Ask the Experts | The Value of Financial Independence is More than Monetary
Despite the fact financial compatibility in a relationship is important for its success, most of us are actually financially incompatible.
The good news is that financial independence and financial compatibility are not mutually exclusive.
In fact, returning to work and becoming financially independent could actually be the key to an even more harmonious relationship.
Why Financial Independence Is So Valuable
Financial independence is critical for self-esteem, confidence and emotional wellbeing – that’s as true for women and as it is for men.
What’s more, by earning your own money you can take a massive step towards financial compatibility, which in turn is important for relationship harmony, and even your children’s happiness too.
When you consider that the impact of financial incompatibility can be devastating: -
- 75% of couples find money the hardest subject to talk about
- 30% of people lie to their partners about how much they spend on their credit cards
- And a third of couples are kept awake at night because of money worries (1)
You’ll see why it’s such an important and valuable goal.
By returning to work you will achieve financial independence, enabling you to follow the next simple steps to achieve compatibility, and realise the true value of your monetary freedom: -
Realising the Value of Your Fiscal Independence - 3 Steps to Financial Compatibility
- Tackle debt jointly
Don’t be afraid or ashamed of debt – yes it’s a financial challenge, but no debt problems are unsolvable.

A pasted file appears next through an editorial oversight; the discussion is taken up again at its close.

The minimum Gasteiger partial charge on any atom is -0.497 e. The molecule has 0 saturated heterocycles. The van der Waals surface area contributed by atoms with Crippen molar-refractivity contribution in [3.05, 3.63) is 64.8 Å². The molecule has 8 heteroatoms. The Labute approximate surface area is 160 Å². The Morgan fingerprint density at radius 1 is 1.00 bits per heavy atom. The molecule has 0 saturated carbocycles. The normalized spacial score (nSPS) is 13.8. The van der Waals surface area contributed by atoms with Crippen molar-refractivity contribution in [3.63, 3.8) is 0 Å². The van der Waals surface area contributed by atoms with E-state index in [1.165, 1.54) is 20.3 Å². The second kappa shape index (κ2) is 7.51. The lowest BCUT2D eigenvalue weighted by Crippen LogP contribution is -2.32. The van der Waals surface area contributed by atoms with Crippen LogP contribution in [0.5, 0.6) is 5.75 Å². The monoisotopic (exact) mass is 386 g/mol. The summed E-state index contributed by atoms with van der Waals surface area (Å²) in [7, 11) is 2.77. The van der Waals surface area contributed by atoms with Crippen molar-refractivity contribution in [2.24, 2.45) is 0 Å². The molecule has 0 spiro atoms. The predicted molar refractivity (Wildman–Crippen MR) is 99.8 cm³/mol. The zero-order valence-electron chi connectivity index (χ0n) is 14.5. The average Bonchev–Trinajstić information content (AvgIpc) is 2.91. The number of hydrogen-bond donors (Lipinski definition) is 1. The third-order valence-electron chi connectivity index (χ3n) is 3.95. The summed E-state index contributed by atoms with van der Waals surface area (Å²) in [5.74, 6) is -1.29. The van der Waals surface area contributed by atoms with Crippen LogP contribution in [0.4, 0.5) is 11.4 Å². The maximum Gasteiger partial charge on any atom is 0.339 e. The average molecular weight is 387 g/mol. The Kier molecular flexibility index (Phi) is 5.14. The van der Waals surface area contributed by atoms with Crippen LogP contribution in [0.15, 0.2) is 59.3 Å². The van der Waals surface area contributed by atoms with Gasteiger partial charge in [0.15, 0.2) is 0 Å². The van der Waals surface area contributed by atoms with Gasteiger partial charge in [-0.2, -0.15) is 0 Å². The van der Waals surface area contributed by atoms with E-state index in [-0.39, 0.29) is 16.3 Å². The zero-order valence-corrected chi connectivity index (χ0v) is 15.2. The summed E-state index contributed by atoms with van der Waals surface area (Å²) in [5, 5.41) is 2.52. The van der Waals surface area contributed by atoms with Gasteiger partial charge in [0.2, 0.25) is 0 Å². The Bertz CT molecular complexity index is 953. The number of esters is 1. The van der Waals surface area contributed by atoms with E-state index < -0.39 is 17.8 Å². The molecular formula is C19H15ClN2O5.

Speak openly about debts, prioritise them, make a plan, pay them down, move on.
It sounds simple because it actually is.
And if you want help, a chartered financial planner will listen to you without judgement, then help you sort out any outstanding debt as part of working with you to create a complete long-term financial plan.
- Make spending, saving and investing decisions together
I have no idea why men still make the majority of a family’s major financial decisions, but evidence suggests that they do.
And as a father to a daughter it exasperates me, because I believe in financial equality on every level – from financial education and earning potential to decision-making.
Women have as much if not more to offer to the investment planning conversation as well. Women have a completely different take on risk for example, and they’re also more likely to spend more time in retirement, requiring a pension that lasts longer than a man’s, which in turn requires a completely different thought process when it comes to saving and investing.
I personally wish more women would be proactive in financial decision making because I know that investment outcomes can be positively affected by female judgement.
Work with your husband to find an adviser you’re both comfortable talking to. (Make sure it’s someone backed up by qualifications and regulatory licenses that you take the time to check, rather than one who cold calls you or who purports to be your friend.) Then have all the conversations about your family’s finances together with your husband.
Equal choices and equal decisions equals financial compatibility and relationship harmony!
- Have an agreed limit for self-spending (then don’t judge!)
Finally, we all need and deserve treats. Fact! (2)
It pays to agree a self-spending limit per month or annum for two reasons – it gives you both freedom, and it gives you both a threshold that’s safe for the family’s finances.
Once you’ve agreed the limit, don’t judge or comment when your partner blows the lot on more gadgets, and remind him not to comment when you make an investment in another handbag or spa day with your best friends.
APPENDICES: (1) Financial Bliss: How to Grow Wealthy Together by Sarah Pennells (2) Actually just my opinion, but my wife and children agree with me…
Article written by Sam Instone, he is leading a revolution in international financial advice. From his company AES International’s offices in DIFC he’s enabling financial empowerment through education, bringing professional standards to the UAE, and speaking out about financial salespeople who prey on expats.